Cienega Creek in winter

Listening for signs of spring

The birds around my house seem to think spring has arrived. The doves, Curve-billed Thrashers, Cactus Wrens, Mockingbirds, Gambel’s Quail, and House Finches are singing up a storm. At 3,000 feet in the Sonoran Desert, the temps lately have been around 70F, but there are few other signs of spring. Unfortunately, it’s nearly impossible to get a nice recording at my house, with all of the planes, trains, automobiles and barking dogs. So on February 1st, I headed to my favorite birdy area, Las Cienegas National Conservation area to see if the birds might have started singing there yet.

Near its 4200 feet headwaters, Cienega Creek is a quiet little spring-fed creek. It can turn into a raging torrent during summer thunderstorms, but this time of year it meanders softly through the leafless cottonwoods and willows. It was a very quiet day, no leaves rustling, just the occasional chirp of a Black Phoebe or the snort of a white-tailed deer. The dog and I crunched through the fallen leaves as we followed the trail of a large mountain lion for a couple of miles downstream.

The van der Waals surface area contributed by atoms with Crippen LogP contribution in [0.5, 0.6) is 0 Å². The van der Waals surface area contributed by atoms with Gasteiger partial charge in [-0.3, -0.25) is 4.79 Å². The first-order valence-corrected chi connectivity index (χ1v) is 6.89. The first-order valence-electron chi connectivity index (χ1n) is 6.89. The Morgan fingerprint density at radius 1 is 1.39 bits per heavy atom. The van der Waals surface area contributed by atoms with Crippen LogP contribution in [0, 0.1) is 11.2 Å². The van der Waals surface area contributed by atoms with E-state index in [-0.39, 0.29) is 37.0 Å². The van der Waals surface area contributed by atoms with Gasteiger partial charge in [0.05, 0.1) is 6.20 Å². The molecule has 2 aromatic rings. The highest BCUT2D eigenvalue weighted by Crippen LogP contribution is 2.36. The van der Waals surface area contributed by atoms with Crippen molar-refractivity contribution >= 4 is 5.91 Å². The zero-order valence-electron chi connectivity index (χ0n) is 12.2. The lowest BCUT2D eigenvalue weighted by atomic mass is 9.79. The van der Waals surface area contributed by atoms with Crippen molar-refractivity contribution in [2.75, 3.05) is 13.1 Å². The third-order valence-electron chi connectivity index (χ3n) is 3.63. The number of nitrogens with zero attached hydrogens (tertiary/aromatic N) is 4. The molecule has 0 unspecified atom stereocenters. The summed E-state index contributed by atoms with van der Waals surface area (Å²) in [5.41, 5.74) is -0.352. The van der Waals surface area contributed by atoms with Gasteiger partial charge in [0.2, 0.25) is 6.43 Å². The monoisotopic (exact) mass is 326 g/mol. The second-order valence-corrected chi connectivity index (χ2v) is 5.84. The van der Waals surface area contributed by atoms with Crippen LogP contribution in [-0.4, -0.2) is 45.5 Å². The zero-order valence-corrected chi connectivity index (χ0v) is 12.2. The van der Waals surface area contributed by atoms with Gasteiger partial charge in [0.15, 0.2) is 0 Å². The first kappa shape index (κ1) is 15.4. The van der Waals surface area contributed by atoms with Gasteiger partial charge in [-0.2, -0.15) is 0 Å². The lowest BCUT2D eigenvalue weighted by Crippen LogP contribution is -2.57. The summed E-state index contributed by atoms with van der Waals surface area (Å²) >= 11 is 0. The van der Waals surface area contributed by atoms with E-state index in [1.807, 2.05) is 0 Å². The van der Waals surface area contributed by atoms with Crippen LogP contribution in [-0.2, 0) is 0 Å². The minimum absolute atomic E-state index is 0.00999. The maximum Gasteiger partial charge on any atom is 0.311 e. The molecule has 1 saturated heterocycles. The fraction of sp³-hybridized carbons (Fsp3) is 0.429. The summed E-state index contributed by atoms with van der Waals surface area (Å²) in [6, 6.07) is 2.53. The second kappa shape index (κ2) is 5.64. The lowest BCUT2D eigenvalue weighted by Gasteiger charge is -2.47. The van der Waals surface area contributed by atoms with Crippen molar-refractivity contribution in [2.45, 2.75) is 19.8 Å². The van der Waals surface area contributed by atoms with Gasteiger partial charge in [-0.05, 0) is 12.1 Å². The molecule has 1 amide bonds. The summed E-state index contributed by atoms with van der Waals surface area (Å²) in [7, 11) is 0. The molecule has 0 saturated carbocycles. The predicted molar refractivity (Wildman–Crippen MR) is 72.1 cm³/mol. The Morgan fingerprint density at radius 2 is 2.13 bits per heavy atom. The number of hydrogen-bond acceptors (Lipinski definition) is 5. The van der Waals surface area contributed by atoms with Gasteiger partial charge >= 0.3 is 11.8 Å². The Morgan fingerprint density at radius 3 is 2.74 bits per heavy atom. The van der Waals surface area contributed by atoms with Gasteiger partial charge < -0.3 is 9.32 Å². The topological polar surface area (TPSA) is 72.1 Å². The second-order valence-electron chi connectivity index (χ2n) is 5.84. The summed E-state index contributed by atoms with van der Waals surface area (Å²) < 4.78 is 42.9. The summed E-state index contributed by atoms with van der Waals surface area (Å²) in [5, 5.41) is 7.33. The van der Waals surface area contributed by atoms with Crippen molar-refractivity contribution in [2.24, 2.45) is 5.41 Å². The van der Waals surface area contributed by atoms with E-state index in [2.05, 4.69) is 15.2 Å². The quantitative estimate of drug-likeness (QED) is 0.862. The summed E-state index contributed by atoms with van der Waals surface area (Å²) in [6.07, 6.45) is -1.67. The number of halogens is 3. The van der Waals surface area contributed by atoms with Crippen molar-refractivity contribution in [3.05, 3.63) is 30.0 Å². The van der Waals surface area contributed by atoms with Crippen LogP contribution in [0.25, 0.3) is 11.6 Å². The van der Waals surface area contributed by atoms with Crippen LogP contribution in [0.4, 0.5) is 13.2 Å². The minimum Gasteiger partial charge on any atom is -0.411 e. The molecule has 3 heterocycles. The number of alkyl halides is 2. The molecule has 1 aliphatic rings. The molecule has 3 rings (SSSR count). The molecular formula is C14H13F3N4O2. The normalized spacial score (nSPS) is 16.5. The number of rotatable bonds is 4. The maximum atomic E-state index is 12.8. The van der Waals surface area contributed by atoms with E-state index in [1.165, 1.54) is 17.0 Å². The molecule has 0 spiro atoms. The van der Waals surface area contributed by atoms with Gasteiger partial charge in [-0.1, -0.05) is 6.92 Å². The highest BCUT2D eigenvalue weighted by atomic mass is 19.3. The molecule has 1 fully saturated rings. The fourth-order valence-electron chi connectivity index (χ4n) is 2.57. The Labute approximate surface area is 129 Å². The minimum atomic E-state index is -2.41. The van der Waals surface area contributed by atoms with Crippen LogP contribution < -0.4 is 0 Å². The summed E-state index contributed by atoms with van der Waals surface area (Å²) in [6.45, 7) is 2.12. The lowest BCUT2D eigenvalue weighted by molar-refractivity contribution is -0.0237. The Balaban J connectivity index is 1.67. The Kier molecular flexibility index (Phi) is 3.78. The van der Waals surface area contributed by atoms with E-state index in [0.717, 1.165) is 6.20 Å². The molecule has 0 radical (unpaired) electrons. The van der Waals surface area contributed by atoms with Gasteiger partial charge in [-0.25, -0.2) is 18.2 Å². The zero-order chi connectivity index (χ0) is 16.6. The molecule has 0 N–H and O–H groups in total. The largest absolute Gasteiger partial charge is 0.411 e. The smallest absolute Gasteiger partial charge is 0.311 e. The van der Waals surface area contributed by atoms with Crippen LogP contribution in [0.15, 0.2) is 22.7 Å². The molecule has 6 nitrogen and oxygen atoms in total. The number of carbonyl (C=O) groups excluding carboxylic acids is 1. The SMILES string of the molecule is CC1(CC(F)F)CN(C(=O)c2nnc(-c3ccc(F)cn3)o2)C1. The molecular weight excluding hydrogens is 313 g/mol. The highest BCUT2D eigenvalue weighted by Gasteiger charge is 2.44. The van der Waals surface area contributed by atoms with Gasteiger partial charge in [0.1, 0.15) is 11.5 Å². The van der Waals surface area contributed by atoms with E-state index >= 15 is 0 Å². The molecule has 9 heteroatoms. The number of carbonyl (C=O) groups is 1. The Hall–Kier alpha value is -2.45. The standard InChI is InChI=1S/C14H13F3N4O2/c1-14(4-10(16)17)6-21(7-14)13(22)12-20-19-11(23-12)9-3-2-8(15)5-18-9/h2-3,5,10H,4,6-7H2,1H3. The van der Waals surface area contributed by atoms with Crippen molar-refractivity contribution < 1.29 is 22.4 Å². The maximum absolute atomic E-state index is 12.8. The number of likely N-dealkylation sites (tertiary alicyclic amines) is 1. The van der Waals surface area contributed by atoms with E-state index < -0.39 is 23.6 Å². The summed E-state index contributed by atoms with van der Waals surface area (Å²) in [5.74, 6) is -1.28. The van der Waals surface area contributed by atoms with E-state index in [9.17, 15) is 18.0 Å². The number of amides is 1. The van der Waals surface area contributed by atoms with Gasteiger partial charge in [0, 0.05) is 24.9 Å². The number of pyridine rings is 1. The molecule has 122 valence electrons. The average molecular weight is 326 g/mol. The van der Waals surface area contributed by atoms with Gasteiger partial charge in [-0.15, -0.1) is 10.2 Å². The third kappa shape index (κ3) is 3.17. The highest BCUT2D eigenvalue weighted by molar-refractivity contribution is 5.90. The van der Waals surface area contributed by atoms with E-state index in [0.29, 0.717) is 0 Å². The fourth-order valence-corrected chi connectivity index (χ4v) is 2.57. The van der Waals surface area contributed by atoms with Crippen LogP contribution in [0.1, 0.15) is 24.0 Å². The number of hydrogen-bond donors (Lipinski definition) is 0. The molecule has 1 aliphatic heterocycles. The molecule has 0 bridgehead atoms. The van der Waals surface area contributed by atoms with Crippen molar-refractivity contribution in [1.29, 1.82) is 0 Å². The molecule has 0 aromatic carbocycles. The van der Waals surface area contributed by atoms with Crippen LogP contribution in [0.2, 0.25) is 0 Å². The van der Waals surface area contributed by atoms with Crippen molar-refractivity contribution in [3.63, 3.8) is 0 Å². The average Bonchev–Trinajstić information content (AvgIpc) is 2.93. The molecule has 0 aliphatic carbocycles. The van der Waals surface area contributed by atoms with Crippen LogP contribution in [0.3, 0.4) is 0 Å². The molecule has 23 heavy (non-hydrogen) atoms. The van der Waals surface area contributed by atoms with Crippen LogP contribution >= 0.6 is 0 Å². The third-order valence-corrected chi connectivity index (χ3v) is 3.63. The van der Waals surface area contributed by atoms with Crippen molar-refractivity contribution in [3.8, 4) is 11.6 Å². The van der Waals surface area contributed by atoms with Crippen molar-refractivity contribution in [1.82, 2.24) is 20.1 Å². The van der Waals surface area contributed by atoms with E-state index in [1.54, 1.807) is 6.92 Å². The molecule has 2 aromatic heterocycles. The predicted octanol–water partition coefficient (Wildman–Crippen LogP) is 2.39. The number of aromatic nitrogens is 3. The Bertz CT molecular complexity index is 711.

Mountain lion track along Cienega Creek

Mountain lion track along Cienega Creek.

So spring was quite a ways off yet. But without the sound of leaves rustling, or insects or birds singing, the lovely sound of the little creek became more apparent. I listened, mesmerized, to a kaleidoscope of muted gurgles, giggles, and sighs, once again lost in the sound of the water’s music.


Recording notes: Recorded with Sony PCM-M10 and Audio Technica AT2022 with FEL SK3.5 amp. Recording subject to high pass filtering.


This post may contain affiliate links. If you purchase a product through an affiliate link, your cost will be the same, but Wild Mountain Echoes will automatically receive a small commission. Your support is greatly appreciated!

2 thoughts on “Listening for signs of spring

Leave a Comment

Translate »